Of course, there will be more work to do in the ConsLoBook class. First, examples!

 // Examples // -------- lista.count() => 1 listc.count() => 3 lista.salePrice(0) => 10 listd.salePrice(0) => 95 lista.allBefore(2000) => lista listb.allBefore(2000) => mtlist listc.allBefore(2000) => new ConsLoBook(lpp, new ConsLoBook(ll,mtlist))

The design recipe asks us now to derive the template. A template serves as a starting point for any method inside ConsLoBook:

 /* TEMPLATE: --------- Fields: ... this.first ... -- Book ... this.rest ... -- ILoBook Methods: ... this.count() ... -- int ... this.salePrice(int discount) ... -- double ... this.allBefore(int year) ... -- ILoBook Methods for Fields: ... this.rest.count() ... -- int ... this.rest.salePrice(int discount) ... -- double ... this.rest.allBefore(int year) ... -- ILoBook */
##### count and salePriceðŸ”—

In the template, this.rest.count() produces the count of all books in the rest of this list and so the method body in the class ConsLoBook becomes:

 // count the books in this list public int count() { return 1 + this.rest.count(); }

In the template, this.rest.salePrice(discount) produces the total sale price of all books in the rest of this list for the given discount and so the method body in the class ConsLoBook just adds to this value the price of the first book in the list:

 // calculate the total sale price of all books in this list for the given discout public double salePrice(int discount) { return this.first.salePrice(discount) + this.rest.salePrice(discount); }

Do Now!

Did you notice how similar this method body is to the one above for count? In Fundies 1, we had a terser way of expressing this sort of computation. What kind of operation on lists are we computing here? We will see in Lecture 13: Abstracting over behavior how to improve this code.

##### allBeforeðŸ”—

In the template, this.rest.allBefore(year) produces a list of all books in the rest of this list published before the given date. The only work that remains is to decide whether the first book of this list belongs in the output list, and either add it to the result or not. If only we could determine whether that first Book was published before the given year! (Look carefully at the template: we cannot access this.first.year, because we do not have access to fields of fields.) So we add a method to our wish list, and we will delegate the job of deciding this question to the Book class itself. The method body in the class ConsLoBook becomes:

 // produce a list of all books published before the given date // from this non-empty list of books ILoBook allBefore(int year) { if (this.first.publishedBefore(year)) { return new ConsLoBook(this.first, this.rest.allBefore(year)); } else { return this.rest.allBefore(year); } }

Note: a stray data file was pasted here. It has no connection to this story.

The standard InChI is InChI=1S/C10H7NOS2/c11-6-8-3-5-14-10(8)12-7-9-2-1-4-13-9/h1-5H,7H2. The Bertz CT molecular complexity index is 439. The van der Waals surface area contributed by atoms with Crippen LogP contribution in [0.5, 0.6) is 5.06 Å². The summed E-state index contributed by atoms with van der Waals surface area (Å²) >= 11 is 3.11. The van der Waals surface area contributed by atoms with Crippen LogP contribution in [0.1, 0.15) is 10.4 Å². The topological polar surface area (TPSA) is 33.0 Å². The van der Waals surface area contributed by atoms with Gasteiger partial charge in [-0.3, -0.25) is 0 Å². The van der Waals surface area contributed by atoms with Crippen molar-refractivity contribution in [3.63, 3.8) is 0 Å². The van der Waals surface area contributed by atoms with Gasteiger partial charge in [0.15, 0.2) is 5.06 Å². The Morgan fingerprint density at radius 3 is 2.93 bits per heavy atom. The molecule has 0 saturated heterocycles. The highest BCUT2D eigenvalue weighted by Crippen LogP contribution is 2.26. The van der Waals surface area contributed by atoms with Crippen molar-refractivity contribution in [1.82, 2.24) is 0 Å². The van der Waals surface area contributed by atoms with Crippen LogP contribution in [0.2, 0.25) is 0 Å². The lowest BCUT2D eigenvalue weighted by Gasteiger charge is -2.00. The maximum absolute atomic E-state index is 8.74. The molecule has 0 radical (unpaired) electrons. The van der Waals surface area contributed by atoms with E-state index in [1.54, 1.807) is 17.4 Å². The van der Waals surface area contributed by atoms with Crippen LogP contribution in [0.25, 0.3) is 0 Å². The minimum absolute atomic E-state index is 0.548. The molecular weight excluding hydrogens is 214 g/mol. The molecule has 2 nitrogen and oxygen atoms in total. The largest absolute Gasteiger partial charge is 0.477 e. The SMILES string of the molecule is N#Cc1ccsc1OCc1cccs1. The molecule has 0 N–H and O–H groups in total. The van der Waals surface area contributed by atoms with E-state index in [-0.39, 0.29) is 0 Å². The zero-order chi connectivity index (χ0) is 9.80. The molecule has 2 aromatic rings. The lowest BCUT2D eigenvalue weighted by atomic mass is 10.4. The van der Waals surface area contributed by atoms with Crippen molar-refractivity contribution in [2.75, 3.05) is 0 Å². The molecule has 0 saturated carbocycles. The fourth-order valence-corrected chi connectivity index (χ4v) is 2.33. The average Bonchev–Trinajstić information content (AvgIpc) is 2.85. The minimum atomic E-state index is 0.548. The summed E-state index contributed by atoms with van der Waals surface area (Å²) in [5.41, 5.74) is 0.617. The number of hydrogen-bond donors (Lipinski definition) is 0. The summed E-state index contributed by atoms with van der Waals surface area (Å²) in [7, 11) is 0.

(This method introduces a new piece of syntax: if statements. An if-statement always follows the same basic template:
 if (some condition) { //...statements to execute if condition was true... } else { //...statements to execute if condition was false... }
where only one of the branches of the if executes its statements. Note that unlike DrRacket, an if in Java is not an expression, and does not produce a value. In the code for allBefore above, the if statement itself does not return a value; the return statements inside it do.)

We’re not quite done; we have a method remaining on our wish list, so we must add to the class Book the method

 // was this book published before the given year? boolean publishedBefore(int year) { return this.year < year; }

Exercise

Flesh out the rest of the design of this method, adding examples and tests.

Of course, for all of these methods, we end the design process by making sure all tests run. The actual test methods will be:

 // tests for the method count boolean testCount(Tester t) { return t.checkExpect(this.mtlist.count(), 0) && t.checkExpect(this.lista.count(), 1) && t.checkExpect(this.listd.count(), 3); } // tests for the method salePrice boolean testSalePrice(Tester t) { return // no discount -- full price t.checkInexact(this.mtlist.salePrice(0), 0.0, 0.001) && t.checkInexact(this.lista.salePrice(0), 10.0, 0.001) && t.checkInexact(this.listc.salePrice(0), 95.0, 0.001) && t.checkInexact(this.listd.salePrice(0), 95.0, 0.001) && // 50% off sale -- half price t.checkInexact(this.mtlist.salePrice(50), 0.0, 0.001) && t.checkInexact(this.lista.salePrice(50), 5.0, 0.001) && t.checkInexact(this.listc.salePrice(50), 47.5, 0.001) && t.checkInexact(this.listd.salePrice(50), 47.5, 0.001); } // tests for the method allBefore boolean testAllBefore(Tester t) { return t.checkExpect(this.mtlist.allBefore(2001), this.mtlist) && t.checkExpect(this.lista.allBefore(2001), this.lista) && t.checkExpect(this.listb.allBefore(2001), this.mtlist) && t.checkExpect(this.listc.allBefore(2001), new ConsLoBook(this.lpp, new ConsLoBook(this.ll, this.mtlist))) && t.checkExpect(this.listd.allBefore(2001), new ConsLoBook(this.ll, new ConsLoBook(this.lpp, this.mtlist))); }
##### 5.3SortingðŸ”—

The last method to design was defined in the interface ILoBook as:

 // produce a list of all books in this list, sorted by their price ILoBook sortByPrice();

An empty list is sorted already, so in the class MtLoBook the method becomes:

 // produce a list of all books in this list, sorted by their price public ILoBook sortByPrice() { return this; }